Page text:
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“My brethren, count it all joy when you fall into various trials, knowing that the testing of your faith produces patience. But let patience have its perfect work, that you may be perfect and complete, lacking nothing. If any of you lacks wisdom, let him ask of God, who gives to all liberally and without reproach, and it will be given to him. But let him ask in faith, with no doubting, for he who doubts is like a wave of the sea driven and tossed by the wind. For let not that man suppose that he will receive anything from the Lord; he is a double-minded man, unstable in all his ways.” (James 1:2-8)
The Principle Thing
We begin first by a passage from Prov. 4:3-7. Solomon here describes an exhortation pressed on him by his father David when Solomon was a young man. “Wisdom is the principle thing. In all your getting, get wisdom.”When Solomon says “in all your getting” he knew what he was speaking of. He was a man who got everything (Ecc. 2). The point is as easy to trivialize as it is profound. You are here to get wisdom. That is the chief thing, the principle thing.
And according to the James passage that we began with, wisdom is always right there for the taking (Jas. 1:5). Wisdom is near. Solomon emphasizes the nearness of wisdom as well (Prov. 1:20). Wisdom is on the lowest branch. But the reason that Wisdom is so near is that Wisdom is not just a concept. Wisdom is a person, a divine and omnipresent person. Wisdom is Christ (Prov. 8). It makes sense that Wisdom is the principle thing, because it is Christ. The chief thing, in every situation is that we get more and more of Jesus. And we get more of Jesus when we grow to be like him, when we grow more and more Christ-like.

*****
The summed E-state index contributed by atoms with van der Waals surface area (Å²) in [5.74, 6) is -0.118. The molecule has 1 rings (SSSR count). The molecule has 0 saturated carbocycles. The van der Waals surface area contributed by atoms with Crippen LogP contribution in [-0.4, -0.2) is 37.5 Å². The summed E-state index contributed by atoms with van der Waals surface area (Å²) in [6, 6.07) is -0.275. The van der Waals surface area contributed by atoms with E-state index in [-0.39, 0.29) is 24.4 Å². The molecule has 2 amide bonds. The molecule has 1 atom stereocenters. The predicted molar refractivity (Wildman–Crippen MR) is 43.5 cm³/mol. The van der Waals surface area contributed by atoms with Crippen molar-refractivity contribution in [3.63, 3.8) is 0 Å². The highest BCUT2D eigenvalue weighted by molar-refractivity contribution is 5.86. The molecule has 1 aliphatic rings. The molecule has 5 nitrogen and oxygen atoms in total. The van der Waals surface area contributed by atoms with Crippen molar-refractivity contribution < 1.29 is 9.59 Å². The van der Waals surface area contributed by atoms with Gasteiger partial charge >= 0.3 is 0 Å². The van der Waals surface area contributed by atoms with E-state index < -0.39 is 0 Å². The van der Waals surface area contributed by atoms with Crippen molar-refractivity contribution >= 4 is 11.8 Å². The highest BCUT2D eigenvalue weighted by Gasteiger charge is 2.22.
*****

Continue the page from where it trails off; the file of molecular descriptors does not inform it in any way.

Wisdom in Adversity
Now James brings up wisdom in this passage because he is talking about people who need wisdom, people who are in the midst of a great trial. But notice something subtle here. We are prone to cry out for wisdom in our trials because we need wisdom to get through our trials. But Solomon says that wisdom is the principle thing.
Wisdom is the point. And if that is the case, then we don’t need wisdom to get through trials. We need trials to get us to wisdom.
And this upends everything. Because when we are in a trial, the temptation in the flesh is to set all our hopes, all our prayers, all our expectations on the other side of the trial. We think that deliverance in the trial will always come in the form of getting to the other side. We put all of our hopes in the future and we completely miss the principle thing – getting wisdom, becoming Christ-like.
James contrasts earthly wisdom with a wisdom that comes from above. There is a Heavenly Wisdom, which delivers us from lust and confusion. This means that the trial that you are currently going through is the point. The suffering that you are currently undergoing is the point. There is a way in which you are currently not Christ-like. And this current situation that you are in, this situation is custom-made for you to address this current weakness present in you. Wisdom is near you. It is here in the present tense, pointing out all the ways that you can turn from your sin and be more Christ-like. Count it all joy, James says, because this current trial is turning you into something better, something perfect.